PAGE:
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Postgraduate workshop (CGWS & Sociology) with Dr. Sirma Bilge, Université de Montréal

Date: 29 February 2012 Time: TBC

Venue: TBC

How does gender relate to other social categories of inequality, such as class, sexuality, race, disability, age?

This workshop aims at exploring this question and at considering how to conceptualise this form of 'intersection'. 'Intersectionality' is one concept (among others) that has acquired increased currency in social and cultural theory, particularly feminist theory, as a means to capture how gender relates to other social categories.

All welcome! - whether you examine gender or gender relations in your own research 'on their own', as it were, or whether you consider how they 'intersect' with or relate to other categories, you are welcome to participate in this workshop.

Details of the format and the nature of your contribution will come in due course. We could say at this stage that participants well be expected to do a short presentation on their PhD. More details will follow

The event is *free of charge* for all participants, however registration is required by 1 February 2012 as spaces are limited.



About Sirma Bilge

Sirma Bilge is Associate Professor in the Sociology Department at Université de Montréal and was the director-founder of the Intersectionality Research Unit at Centre for Ethnic Studies of Montreal Universities (CEETUM) between 2005-2010. Her Ph.D. thesis, Post-migratory Ethnic Communalisations: The Case of 'Turks' in Montreal, published in French (2004), won the inaugural Best Doctoral Thesis Award in Canadian Studies, given by the International Council for Canadian Studies.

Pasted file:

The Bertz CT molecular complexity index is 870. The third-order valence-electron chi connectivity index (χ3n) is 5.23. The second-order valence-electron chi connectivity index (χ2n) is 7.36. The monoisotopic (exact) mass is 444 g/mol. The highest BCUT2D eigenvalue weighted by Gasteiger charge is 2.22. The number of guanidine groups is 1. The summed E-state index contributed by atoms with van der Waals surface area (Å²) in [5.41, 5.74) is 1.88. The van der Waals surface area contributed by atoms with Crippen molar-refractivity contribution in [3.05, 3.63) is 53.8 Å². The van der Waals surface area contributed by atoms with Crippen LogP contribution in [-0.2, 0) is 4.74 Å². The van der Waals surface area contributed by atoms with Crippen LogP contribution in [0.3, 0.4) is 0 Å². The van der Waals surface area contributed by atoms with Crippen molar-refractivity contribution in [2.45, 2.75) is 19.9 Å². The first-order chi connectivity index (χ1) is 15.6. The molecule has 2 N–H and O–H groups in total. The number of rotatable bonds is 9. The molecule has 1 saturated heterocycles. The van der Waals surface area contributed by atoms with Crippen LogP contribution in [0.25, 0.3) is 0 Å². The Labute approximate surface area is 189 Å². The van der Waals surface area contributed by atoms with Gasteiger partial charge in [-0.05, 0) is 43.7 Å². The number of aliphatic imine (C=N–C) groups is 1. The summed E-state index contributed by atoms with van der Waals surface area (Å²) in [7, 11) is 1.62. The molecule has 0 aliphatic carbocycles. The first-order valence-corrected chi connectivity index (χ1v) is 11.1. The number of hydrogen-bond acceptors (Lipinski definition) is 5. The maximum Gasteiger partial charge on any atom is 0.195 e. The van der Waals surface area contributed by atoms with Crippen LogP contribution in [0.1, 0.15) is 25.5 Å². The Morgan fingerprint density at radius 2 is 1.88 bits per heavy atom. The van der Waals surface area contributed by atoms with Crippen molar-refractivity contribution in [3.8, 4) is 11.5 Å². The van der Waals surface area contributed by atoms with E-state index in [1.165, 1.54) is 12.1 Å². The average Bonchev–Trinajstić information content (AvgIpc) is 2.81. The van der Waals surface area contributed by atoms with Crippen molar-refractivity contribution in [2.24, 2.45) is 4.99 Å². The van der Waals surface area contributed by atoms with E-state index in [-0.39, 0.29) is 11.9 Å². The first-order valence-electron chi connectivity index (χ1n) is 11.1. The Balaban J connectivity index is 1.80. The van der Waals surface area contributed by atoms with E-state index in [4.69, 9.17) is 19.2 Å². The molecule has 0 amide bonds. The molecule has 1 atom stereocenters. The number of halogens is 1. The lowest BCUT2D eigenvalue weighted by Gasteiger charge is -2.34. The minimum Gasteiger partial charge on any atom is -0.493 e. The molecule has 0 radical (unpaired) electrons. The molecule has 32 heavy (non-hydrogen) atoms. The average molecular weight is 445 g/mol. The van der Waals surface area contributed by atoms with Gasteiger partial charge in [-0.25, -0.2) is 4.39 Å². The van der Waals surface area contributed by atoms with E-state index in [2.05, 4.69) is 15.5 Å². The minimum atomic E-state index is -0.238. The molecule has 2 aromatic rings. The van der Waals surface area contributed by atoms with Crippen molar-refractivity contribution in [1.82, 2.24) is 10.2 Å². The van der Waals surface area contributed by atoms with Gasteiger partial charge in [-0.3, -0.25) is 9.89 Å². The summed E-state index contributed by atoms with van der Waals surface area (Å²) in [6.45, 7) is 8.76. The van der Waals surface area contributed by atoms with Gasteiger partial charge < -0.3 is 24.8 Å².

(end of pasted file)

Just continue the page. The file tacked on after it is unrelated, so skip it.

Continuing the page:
Her current work engages with the intertwined politics of gender, sexuality and race within the context of nationalism, what she tentatively calls: the new politics of racialized sexualities and sexual(ized) nationalisms. Her research projects deal with the intersections of social formations of race, ethnicity, gender, sexuality and class, and examine precisely how notions of national/ethnic sameness and otherness articulate themselves through gender and sexual regulation. The empirical field of this inquiry has been carried out through her funded projects dealing with conjugal aspirations and matrimonial practices among Montreal youth of migrant background. She has recently obtained new funding for a research project entitled "Migrant Masculinities and Western Imaginaries: An Intersectional Study of a Contemporary Representational Regime".

She has published on feminist theorizations of intersectionality; judicial treatment of the violence against racialized women; the conceptualization of minority women's agency; the analysis of Canadian jurisprudence on intersectional discrimination; and the racialisation of minority gender and sexualities in the context of Quebec. She has also co-edited (with Ann Denis) a thematic issue for the Journal of Intercultural Studies (February 2010) on "Women, Intersectionality and Diasporas", and (with Barbara Thériault) a special issue for Sociologie et Sociétés, on "Border-crossers". SEE her webpage: for further details on my research, publications and teaching activities.


Who can attend: Internal


Further information

Associated staff: Anne-Marie Fortier

Organising departments and research centres: Centre for Gender and Women's Studies, Sociology


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